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Thursday, November 20, 2008
Flying (on Ece Ayhan A Blind Cat Black and Orthodoxies)
Ece Ayhan The Blind Cat Black and Orthodoxies (Los Angeles: Sun & Moon Press, 1997)
In 1994 or 1995 poet and translator Murat Nemet-Nejat sent me a manuscript of his translation of the Turkish poet, Ece Ayhan. If Nemet-Nejat is to be believed, he had attempted to get this manuscript published for more than 10 years. I immediately was drawn to it, and in 1995 I gave him a contract which, through a series of underground figures, was passed on in Turkey to Ayhan, apparently in hiding from his government for failure to pay taxes or some other infraction, who signed and dated it 14.12.1995.
The manuscript Murat had given me seemed to me to have many similarities to the American poet John Wieners, who, like Ayhan, was a gay writer who had begun his early life at the edges of academic and socially responsible behavior—Wieners began his education at Boston College, later enrolling in Black Mountain College to study with Charles Olson and Robert Duncan before working as an actor and stage manager at the Poet’s Theatre in Cambridge; Ayhan graduated from the school of Political Sciences in Ankara before serving as a civil servant—while later gradually moving out into the underground and sexual fringes of society.
According to Nemet-Nejat, by the time of Ayhan’s third major collection of poetry, Orthodoxies (1968), he had moved to the streets of Istanbul’s Galata section: “historically both its red light district—of transvestites, girl and boy prostitutes, tattooed roughs, heroin merchants, that is, the unnamed or ‘euphemized’ outcasts of Turkish culture—and the district where minorities—Armenians, Greeks, Jews, Russians, etc—lived.”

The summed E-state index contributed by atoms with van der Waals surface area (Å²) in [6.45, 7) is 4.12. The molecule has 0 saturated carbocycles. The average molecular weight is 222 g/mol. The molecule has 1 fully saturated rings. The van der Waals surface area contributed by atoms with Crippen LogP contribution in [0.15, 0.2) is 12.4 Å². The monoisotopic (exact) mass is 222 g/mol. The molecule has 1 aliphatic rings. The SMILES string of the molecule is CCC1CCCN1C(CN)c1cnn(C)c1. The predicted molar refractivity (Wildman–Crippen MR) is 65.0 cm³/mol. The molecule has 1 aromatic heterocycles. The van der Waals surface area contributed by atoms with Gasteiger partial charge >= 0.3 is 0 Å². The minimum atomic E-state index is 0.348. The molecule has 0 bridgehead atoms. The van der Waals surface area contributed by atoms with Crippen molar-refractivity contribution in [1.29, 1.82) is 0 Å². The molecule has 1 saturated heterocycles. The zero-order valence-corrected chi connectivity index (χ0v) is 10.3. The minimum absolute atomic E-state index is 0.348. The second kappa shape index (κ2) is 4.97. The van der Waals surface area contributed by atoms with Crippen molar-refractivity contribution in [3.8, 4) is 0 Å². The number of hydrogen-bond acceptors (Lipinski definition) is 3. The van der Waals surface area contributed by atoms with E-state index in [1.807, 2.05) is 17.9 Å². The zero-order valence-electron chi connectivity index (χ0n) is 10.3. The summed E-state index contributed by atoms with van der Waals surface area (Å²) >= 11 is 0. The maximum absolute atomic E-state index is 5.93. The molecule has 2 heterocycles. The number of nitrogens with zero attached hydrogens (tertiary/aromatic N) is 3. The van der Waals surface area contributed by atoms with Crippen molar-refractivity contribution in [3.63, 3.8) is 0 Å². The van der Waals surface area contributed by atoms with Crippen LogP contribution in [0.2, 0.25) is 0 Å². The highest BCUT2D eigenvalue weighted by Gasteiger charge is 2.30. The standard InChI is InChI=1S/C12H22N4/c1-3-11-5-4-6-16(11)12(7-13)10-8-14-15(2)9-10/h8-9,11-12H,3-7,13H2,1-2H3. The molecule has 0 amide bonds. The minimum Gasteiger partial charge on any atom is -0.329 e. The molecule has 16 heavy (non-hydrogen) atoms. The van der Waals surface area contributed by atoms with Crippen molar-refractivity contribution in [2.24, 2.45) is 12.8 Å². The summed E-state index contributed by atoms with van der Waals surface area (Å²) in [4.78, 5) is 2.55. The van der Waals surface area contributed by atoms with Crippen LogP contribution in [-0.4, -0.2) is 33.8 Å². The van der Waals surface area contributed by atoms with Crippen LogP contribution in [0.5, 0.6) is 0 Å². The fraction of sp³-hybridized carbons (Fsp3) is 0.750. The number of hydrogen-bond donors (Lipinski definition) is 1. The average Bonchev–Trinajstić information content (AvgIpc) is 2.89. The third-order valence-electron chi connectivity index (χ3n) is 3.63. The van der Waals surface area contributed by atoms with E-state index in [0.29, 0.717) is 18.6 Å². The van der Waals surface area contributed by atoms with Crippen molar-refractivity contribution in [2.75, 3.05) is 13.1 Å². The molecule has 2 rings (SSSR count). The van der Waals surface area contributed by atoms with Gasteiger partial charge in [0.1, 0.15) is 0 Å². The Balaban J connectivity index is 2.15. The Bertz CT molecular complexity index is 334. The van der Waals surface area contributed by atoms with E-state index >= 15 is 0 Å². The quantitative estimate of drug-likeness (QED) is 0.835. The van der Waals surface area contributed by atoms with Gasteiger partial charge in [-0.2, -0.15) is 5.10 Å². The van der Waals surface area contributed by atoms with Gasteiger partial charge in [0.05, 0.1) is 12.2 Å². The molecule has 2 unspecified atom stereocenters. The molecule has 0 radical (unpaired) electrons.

The two works that made up the Sun & Moon book, ultimately published in 1997, A Blind Cat Black (which I inexplicably published as >The Blind Cat Black) and Orthodoxies, reveal Ayhan’s spiral out of the social center.
Nemet-Nejat describes the first work as a story of exile “masquerading as an adventure sea romance.” “One has a fairy tale with pirates, treasures, a la Peter Pan, whose child hero does not fly home at the end, but joins the secret and street society of homosexuals: a fairy tale, a misadventure of trauma, shame, torture and rape in deep sea.” Nearly all these elements, for example, are represented in the title poem:
An absent-minded tightrope walker comes. From the sea
of late hours. Blows out a lamp. Lies down next to my weeping
side, for the sake of the prophet. A blind woman downstairs.
Family. She raves in a language I don’t know. On her chest a
heavy butterfly, broken drawers in it. My Aunt Sadness drinks
alcohol in the attic, embroiders. Expelled from many schools.
A blind cat passes in the black street. In its sack a child just
dead. His wings don’t fit, too big. The Old Hawker cries. A
pirate ship. Has entered the port.
Already in this section “the wings don’t fit,” and by the end of the poem the author-hero’s inability to fly away ends in no longer caring, the narrator of the poem hiding “himself in dust with apoplectic kicks.” In a sense, Ayhan seems to be suggesting that it is impossible to be gay, to be a fairy, without the magic possibility of flight: